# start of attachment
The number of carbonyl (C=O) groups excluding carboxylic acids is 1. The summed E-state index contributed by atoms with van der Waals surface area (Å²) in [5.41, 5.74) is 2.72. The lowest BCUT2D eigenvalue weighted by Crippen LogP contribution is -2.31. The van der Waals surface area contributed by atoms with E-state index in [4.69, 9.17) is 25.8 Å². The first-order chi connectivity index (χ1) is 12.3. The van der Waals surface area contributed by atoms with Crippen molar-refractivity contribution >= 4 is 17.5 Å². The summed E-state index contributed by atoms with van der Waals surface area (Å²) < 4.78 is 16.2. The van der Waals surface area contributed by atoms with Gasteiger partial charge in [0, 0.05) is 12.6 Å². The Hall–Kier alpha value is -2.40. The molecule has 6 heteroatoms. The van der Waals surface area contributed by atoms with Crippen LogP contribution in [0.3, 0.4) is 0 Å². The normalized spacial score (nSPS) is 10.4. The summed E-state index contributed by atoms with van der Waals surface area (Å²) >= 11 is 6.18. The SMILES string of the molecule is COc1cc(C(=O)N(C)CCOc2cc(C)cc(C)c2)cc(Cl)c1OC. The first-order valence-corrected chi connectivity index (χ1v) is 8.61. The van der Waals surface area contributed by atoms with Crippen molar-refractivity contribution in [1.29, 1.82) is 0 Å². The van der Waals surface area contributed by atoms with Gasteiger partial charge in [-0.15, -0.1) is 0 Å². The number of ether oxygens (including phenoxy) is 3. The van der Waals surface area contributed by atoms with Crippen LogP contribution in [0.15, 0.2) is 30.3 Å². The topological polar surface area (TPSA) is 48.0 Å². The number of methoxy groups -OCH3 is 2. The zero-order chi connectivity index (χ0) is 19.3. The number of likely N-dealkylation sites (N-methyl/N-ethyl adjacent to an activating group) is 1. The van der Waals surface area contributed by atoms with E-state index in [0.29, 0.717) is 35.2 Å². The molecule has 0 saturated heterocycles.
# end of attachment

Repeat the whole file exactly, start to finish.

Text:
The number of carbonyl (C=O) groups excluding carboxylic acids is 1. The summed E-state index contributed by atoms with van der Waals surface area (Å²) in [5.41, 5.74) is 2.72. The lowest BCUT2D eigenvalue weighted by Crippen LogP contribution is -2.31. The van der Waals surface area contributed by atoms with E-state index in [4.69, 9.17) is 25.8 Å². The first-order chi connectivity index (χ1) is 12.3. The van der Waals surface area contributed by atoms with Crippen molar-refractivity contribution >= 4 is 17.5 Å². The summed E-state index contributed by atoms with van der Waals surface area (Å²) < 4.78 is 16.2. The van der Waals surface area contributed by atoms with Gasteiger partial charge in [0, 0.05) is 12.6 Å². The Hall–Kier alpha value is -2.40. The molecule has 6 heteroatoms. The van der Waals surface area contributed by atoms with Crippen LogP contribution in [0.3, 0.4) is 0 Å². The normalized spacial score (nSPS) is 10.4. The summed E-state index contributed by atoms with van der Waals surface area (Å²) >= 11 is 6.18. The SMILES string of the molecule is COc1cc(C(=O)N(C)CCOc2cc(C)cc(C)c2)cc(Cl)c1OC. The first-order valence-corrected chi connectivity index (χ1v) is 8.61. The van der Waals surface area contributed by atoms with Crippen molar-refractivity contribution in [1.29, 1.82) is 0 Å². The van der Waals surface area contributed by atoms with Gasteiger partial charge in [-0.15, -0.1) is 0 Å². The number of ether oxygens (including phenoxy) is 3. The van der Waals surface area contributed by atoms with Crippen LogP contribution in [0.15, 0.2) is 30.3 Å². The topological polar surface area (TPSA) is 48.0 Å². The number of methoxy groups -OCH3 is 2. The zero-order chi connectivity index (χ0) is 19.3. The number of likely N-dealkylation sites (N-methyl/N-ethyl adjacent to an activating group) is 1. The van der Waals surface area contributed by atoms with E-state index in [0.29, 0.717) is 35.2 Å². The molecule has 0 saturated heterocycles.